Struggling To Afford Child Care
Meet the Bright family. They look like a typical young happy family, but they are struggling with the cost of child care.
“I can hardly bear to think how we’ve coped and how we’re going to be coping probably for the rest of our lives,” said Gillian Bright. “We wanted to have three or four children, but we can’t because of the cost of child care.”
The Bright family moved to BC from Toronto hoping they would have more opportunities, but things haven’t panned out the way that they had hoped. Gillian is a PhD student, and her husband started his own business shortly after moving to BC. Although the cost of child care is similar to Toronto, Gillian thinks that Toronto has a much better subsidy system since it determines how much a family actually needs to stay out of poverty, instead subsidizing a limited amount.
“We struggled a great deal with the expenses of childcare, which is just so overwhelming that it has kind of drowned everything else,” said Gillian.
Gillian is one of the approximately 3,000 people who filled out the BC Council for Families’ second Let’s Talk Families BC! survey in the summer of 2014. Many respondents echoed Gillian’s sentiments with 25% indicating that child care was one of the biggest issues their family struggled with. The only issue that trumped child care was income, with 35% of respondents saying they frequently faced income challenges. The combination of struggling to pay for child care and challenges with employment and income have made it exponentially harder for Gillian to finish her education.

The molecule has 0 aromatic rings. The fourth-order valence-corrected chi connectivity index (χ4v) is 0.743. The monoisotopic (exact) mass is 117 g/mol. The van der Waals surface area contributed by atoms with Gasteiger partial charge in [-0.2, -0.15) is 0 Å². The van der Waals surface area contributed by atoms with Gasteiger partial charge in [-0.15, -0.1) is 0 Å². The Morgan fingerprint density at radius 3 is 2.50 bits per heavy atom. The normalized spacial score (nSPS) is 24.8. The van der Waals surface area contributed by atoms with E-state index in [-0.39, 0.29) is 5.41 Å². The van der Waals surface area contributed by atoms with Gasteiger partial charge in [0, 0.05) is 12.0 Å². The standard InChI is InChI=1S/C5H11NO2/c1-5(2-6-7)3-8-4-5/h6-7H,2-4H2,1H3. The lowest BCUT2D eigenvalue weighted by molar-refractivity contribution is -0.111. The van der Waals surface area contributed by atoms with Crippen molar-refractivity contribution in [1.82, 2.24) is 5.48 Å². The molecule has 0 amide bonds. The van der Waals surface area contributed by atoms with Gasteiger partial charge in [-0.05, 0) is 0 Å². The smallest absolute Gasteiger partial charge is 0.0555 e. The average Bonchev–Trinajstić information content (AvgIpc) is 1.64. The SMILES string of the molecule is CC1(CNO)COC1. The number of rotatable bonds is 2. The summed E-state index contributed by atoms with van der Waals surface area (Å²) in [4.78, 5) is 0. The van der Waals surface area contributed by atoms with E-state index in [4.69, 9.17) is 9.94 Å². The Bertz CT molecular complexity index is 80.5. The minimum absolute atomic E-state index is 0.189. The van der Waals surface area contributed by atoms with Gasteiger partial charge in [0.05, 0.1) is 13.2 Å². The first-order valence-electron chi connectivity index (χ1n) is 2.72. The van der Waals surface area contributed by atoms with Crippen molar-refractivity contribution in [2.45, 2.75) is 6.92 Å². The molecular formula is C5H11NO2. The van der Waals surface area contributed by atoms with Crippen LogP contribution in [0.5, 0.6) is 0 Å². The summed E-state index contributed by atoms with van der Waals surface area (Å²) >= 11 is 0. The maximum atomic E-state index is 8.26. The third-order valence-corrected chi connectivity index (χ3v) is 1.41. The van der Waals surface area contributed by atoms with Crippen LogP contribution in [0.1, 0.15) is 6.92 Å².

“Ironically it has lengthened the amount of time it is taking me to complete my degree because it has just been so stressful,” said Gillian. “It has been harder to focus on the things that I need to finish my PhD and graduate, as well as actually get into the workforce.”
In hindsight Gillian felt that her family should have never moved to BC as the challenges they face here have put undue stress on her marriage and have left them in debt and struggling.
“I’ve never seen so many stay-at-home parents other than in BC,” said Gillian. “Many families just can’t afford to have two working parents and it is often women who end up staying home. It’s as much a women’s right issue as it is a family issue.”
There are families across the province, like the Bright family, struggling with the challenges such as the cost of child care. Talking about the everyday challenges and struggles you and your family are dealing with helps organizations like the BC Council for Families better understand and advocate for the needs of families. Share what you find challenging about raising your family in BC!